Sometime ago I told you a story about Grams and how she almost drowned in 3 feet of water in Kailua Bay in Hawaii. I do believe that we can’t, nay shouldn’t, always be the heroes of our own stories. It’s just not healthy. Occasionally, we need to the butt-end of the joke. It keeps us honest. You know what I mean?
Well, Big Guy tells this story on himself and it never fails to have me rolling on the floor. Here goes:
Big Guy grew up on the west side of Los Angeles. Not the posh-y side, he was further south in the working class section: closer to Inglewood than to Brentwood. As a child, he used to play around the oil wells of the Baldwin Hills. Oil was discovered there in the early part of the 20th century and it was abundant for many years.
When Big Guy was a teenager, the oil wells were a nice secluded spot were he could take his dates who were one in the rhythm with the pumps (if you get my drift). He still has fond memories of a certain “Sweet Lorraine.” So, Big Guy was well-acquainted with the oil fields.
When he grew up, Big Guy bought his first home in Ladera Heights which was just south of the Baldwin Hills oil fields. Close and yet so far away. The backyard of his property was terraced down the hillside. There were steps leading down to the bottom of the property.
One Saturday, Big Guy decided that he had better clean up the foliage out back and so he went out with a rake and started to work. It wasn’t long before he noticed, under the leaves and debris that there was something black and tar-like oozing up out of the ground. He bent over to touch it. It reminded him of the La Brea Tar pits, which is on top of a huge repository of oil.
Now, some of the people in the area where Big Guy lived had been paid by oil companies for the right to slant drill on their land. They received monthly checks for just living over an oil field. Suddenly, it hit Big Guy like a bolt of lightening: I’m sitting on an oil field! My property is over an oil field! I’m an oil baron!
He could feel his heart start to pound. “Oil! My own oil well!” Then, he thought, “I must calm down. It probably won’t be a big oil field. I probably won’t be a millionaire, maybe just a thousand-aire. Why, I’d settle for, say, $50,000 a year. I’m not greedy, not really.”
As he calmed down, he thought, “Who can confirm this for me?” He remembered that his neighbour, Marcel, a few doors up worked in construction of some kind. Marcel wasn’t an engineer, but he might have some knowledge of how these things work. So, Big Guy climbed the stairs and went up the street to get Marcel.
“Marcel, could you come look at something I found in my backyard?” “Sure,” said Marcel and off they went. They clamoured down the hillside and when they got to the bottom, Big Guy pointed proudly to his black ooze and said, “Well, Marcel, what do you think?” Marcel kneeled down, took a leaf and spread the ooze around. “”I think that you’re talking very big bucks here, my friend.”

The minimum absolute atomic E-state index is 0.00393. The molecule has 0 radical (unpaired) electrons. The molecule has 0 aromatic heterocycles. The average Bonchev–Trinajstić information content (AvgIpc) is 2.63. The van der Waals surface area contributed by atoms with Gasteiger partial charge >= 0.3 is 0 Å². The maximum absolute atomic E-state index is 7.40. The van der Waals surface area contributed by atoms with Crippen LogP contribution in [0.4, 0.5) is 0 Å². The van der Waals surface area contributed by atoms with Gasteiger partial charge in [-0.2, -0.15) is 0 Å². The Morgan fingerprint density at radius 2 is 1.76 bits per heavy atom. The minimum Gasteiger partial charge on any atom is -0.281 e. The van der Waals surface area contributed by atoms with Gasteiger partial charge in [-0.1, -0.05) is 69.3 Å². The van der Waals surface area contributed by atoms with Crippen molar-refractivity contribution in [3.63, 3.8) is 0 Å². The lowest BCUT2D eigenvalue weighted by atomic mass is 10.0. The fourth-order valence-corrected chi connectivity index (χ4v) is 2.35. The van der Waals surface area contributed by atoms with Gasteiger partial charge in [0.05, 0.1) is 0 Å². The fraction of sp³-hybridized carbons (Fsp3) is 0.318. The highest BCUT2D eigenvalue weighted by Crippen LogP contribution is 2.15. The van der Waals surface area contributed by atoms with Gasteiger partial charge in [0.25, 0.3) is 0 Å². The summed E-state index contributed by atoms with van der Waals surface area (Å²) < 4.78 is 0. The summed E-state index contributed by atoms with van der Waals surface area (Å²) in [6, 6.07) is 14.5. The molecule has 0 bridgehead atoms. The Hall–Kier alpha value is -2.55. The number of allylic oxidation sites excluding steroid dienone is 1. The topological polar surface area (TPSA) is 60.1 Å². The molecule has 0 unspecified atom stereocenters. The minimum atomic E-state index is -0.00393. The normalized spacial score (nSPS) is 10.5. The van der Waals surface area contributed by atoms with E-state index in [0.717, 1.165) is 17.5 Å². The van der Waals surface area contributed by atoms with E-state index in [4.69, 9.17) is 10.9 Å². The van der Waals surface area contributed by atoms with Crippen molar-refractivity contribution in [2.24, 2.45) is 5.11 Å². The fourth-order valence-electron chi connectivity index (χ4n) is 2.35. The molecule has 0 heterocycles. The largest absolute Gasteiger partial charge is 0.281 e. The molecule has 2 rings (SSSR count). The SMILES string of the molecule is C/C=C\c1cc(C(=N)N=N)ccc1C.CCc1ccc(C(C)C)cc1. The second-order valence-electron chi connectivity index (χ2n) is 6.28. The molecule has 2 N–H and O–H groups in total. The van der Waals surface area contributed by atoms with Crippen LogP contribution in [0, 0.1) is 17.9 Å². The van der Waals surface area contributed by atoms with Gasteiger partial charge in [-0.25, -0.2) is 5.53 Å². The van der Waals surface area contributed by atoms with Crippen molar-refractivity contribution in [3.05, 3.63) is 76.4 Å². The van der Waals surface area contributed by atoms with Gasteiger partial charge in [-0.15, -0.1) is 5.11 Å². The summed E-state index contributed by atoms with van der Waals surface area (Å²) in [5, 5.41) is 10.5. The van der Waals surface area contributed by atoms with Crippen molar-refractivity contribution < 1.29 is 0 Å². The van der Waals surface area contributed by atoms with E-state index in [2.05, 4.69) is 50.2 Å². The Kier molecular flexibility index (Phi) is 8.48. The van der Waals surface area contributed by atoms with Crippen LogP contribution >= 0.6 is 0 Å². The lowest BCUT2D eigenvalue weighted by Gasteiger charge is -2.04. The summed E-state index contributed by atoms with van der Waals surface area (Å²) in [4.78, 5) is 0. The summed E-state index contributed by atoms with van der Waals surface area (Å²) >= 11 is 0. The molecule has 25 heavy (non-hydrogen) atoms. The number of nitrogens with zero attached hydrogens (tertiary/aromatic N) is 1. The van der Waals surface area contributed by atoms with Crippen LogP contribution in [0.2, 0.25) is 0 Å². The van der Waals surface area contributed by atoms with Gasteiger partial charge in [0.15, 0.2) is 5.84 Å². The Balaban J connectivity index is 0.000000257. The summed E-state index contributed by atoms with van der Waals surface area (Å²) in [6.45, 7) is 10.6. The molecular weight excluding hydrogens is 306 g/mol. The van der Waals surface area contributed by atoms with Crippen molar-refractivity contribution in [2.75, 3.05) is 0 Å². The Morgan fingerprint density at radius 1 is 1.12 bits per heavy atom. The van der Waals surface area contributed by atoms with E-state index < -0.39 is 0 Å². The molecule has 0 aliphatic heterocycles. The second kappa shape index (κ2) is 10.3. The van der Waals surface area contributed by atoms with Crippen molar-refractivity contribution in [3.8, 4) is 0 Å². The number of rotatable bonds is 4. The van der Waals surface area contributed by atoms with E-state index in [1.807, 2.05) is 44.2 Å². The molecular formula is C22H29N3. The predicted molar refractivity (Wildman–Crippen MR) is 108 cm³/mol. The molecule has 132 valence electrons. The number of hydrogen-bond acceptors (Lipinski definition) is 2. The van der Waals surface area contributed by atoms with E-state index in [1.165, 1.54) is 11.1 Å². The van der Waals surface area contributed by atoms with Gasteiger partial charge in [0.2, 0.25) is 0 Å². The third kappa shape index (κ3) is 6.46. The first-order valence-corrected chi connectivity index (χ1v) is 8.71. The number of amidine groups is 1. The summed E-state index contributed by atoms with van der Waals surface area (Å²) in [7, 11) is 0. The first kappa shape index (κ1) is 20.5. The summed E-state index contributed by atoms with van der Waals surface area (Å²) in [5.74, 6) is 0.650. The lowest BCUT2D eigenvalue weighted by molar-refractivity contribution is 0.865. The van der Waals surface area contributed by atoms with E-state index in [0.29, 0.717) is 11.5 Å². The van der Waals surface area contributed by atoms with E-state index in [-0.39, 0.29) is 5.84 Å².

Big Guy was thrilled. “Just what I thought. It’s oil, isn’t it?” I have an oil field!” Marcel looked at Big Guy and said, “have you lost your mind? I mean, it’s going to cost you big bucks. What you have here is break in your sewer line. Can’t you smell it?”
Big Guy’s head started whirling about. “What? What smell? It smells like the tar pits!” “The hell is does, it smells like sewage, my friend. Don’t you know that all of our sewage drains out the back of our properties to the bottom of the hill?” Big Guy was gutted, “I thought that it drained out the front and went down a sewer line in the middle of street.” Marcel shook his head, “Nope, sorry, it follows gravity. Makes sense, don’t you think?”
It all made too much sense. Big Guy had gone from wealthy beyond his wildest dreams, to moderately well-off, to breaking the piggy bank open to pay the plumber all in the course of an hour. And pay he did. Big Guy spent the rest of the weekend digging a trench back into the hill following the sewer pipe hoping to save a little on the bill, but when the plumber came out on Monday the patio had to jack-hammered.
No oil. No cowboy hat. No monthly stipend. No nothing. All he got was a big fat bill from the plumber and a new sewer connection. Some days it doesn’t pay to rake the leaves.
Please give what you can to Médecins sans Frontières (Doctors without Borders).
*Gee but it's tough to be broke kid
It's not a joke kid,
It's a curse,
My luck is changing it's gotten from simply rotten
To something worst
Who knows someday I will win too
I'll begin to reach my pride
Now that I see what our end is
All can spend is just my time
I can't give you anything but love, baby.
That's the only thing I've plenty of, baby.
Dream a while. Scheme a while.
We're sure to find,
Happiness, and I guess
all those things you've always pined for.
Gee I'd like to see you looking swell, baby
Diamond bracelets Woolworth's doesn't sell, baby.
'til that lucky day you know darn well, baby.
I can't give you anything but love.
Music: Jimmy McHugh
Words: Dorothy Fields